DALLAS - The Texas A&M University System on Thursday will offer the largest issue of higher education debt in the state so far this year with $350 million of revenue financing system bonds. But the system will wait to add another $250 million backed by the Permanent University Fund.

"We aren't under any time pressure to get the PUF deal done," said TAMUS treasurer Maria Robinson. "We do need to get the RFS bond deal done first."

With this deal, universities in the state will have issued more than $600 million in 2009. Texas Tech University System last week enjoyed an oversubscription of its $174 million of system revenue bonds. The University of Houston System issued $114 million last month.

Other collegiate issuers this year include Stephen F. Austin State University with $23 million and Texas Woman's University with $21 million, both in January.

Last year, the University of Texas System Board of Regents was the eighth-largest issuer in the state with about $1.1 billion of bonds. Total college and university debt came to $2.2 billion in 2008, a 203% increase over the 2007 issuance.

The A&M System revenue bonds carry ratings of AA-plus from Fitch Ratings and Aa1 from Moody's Investors Service. Standard & Poor's had not affirmed its outstanding AA-plus rating as of yesterday afternoon.

The A&M bonds are negotiated through JPMorgan and Morgan Keegan & Co. as senior managers with 12 co-managers.

First Southwest Co. serves as financial adviser. Series A bonds are expected to total about $271 million, while Series B amounts to $79 million. About $284 million will be used for improvements on campuses throughout the system.

McCall, Parkhurst & Horton is bond counsel for TAMUS.

The bonds will mature annually from 2010 through 2029.

Proceeds will also refinance about $64 million of outstanding commercial paper notes.

For the fall 2008 semester, the A&M system enrolled 109,441 students. Over the past five fall semesters, head-count enrollment has increased at an average annual growth rate of 1.5%.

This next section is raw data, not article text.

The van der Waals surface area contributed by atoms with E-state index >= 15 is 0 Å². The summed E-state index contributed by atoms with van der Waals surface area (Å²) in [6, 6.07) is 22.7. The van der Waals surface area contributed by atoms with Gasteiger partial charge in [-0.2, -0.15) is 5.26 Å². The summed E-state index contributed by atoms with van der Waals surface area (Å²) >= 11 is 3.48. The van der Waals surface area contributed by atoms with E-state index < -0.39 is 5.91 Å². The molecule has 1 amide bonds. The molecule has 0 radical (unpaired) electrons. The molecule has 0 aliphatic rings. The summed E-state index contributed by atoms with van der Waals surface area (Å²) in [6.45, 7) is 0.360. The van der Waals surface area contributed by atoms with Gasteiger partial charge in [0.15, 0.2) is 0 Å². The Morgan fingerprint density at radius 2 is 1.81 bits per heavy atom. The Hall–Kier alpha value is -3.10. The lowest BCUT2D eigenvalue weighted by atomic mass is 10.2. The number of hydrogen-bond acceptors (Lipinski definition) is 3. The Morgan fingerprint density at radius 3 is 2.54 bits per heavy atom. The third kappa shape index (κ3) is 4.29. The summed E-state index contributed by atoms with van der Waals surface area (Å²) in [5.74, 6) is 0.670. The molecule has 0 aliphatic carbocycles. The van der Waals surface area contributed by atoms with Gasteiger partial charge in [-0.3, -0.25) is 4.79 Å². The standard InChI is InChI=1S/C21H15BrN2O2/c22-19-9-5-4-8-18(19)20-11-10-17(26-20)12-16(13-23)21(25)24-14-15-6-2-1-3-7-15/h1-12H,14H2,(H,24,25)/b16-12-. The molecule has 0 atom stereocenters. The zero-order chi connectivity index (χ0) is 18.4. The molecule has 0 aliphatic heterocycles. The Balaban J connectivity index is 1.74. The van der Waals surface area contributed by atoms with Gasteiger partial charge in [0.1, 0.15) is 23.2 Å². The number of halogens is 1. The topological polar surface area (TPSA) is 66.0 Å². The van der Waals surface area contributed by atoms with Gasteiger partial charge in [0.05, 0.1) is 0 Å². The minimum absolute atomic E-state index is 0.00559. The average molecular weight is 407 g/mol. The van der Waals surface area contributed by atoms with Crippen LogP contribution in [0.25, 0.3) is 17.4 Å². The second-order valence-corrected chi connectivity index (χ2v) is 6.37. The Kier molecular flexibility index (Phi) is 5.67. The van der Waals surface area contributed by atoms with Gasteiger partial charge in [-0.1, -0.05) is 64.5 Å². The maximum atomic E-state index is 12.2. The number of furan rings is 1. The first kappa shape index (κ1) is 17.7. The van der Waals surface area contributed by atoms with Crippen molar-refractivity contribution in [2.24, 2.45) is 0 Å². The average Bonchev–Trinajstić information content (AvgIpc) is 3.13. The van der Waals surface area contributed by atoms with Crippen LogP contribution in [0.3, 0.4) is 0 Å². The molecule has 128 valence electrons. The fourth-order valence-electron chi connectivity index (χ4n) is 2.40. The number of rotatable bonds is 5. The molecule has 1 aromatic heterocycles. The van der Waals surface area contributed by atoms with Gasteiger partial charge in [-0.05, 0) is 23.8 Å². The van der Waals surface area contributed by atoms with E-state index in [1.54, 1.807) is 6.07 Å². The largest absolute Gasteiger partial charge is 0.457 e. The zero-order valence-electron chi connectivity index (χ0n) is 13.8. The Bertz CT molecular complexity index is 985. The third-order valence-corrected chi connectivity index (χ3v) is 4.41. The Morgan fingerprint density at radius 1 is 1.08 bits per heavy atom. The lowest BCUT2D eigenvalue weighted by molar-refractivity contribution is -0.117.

The A&M revenue financing system was designed so that lending for all of the campuses in the system could be done under one program. The bonds are backed by all system revenues excluding state operating appropriations, constitutionally appropriated higher education fund payments, and available university fund monies pledged to the repayment of Permanent University Fund bonds and notes.

Last year, the A&M System issued $169.5 million of revenue financing system bonds, bringing the total outstanding to $700 million.

Financial market turbulence has lowered the value of TAMUS' investment portfolio, which holds the majority of its operating funds and longer-term financial assets.

Through the four-month period ended Dec. 31, the cash concentration pool fell nearly 14% to $1.3 billion, while the endowment fund declined 22% to $572.8 million.

"Fitch notes that this level of investment performance is consistent with other universities having a portfolio of a similar size and asset composition largely weighted toward traditional equities," analysts noted. "In general, TAMUS has been somewhat less aggressive than other institutions in its allocation toward less liquid alternative asset classes (22% of total investments) and is thus less exposed to the potential liquidity and valuation issues which accompany these instruments."

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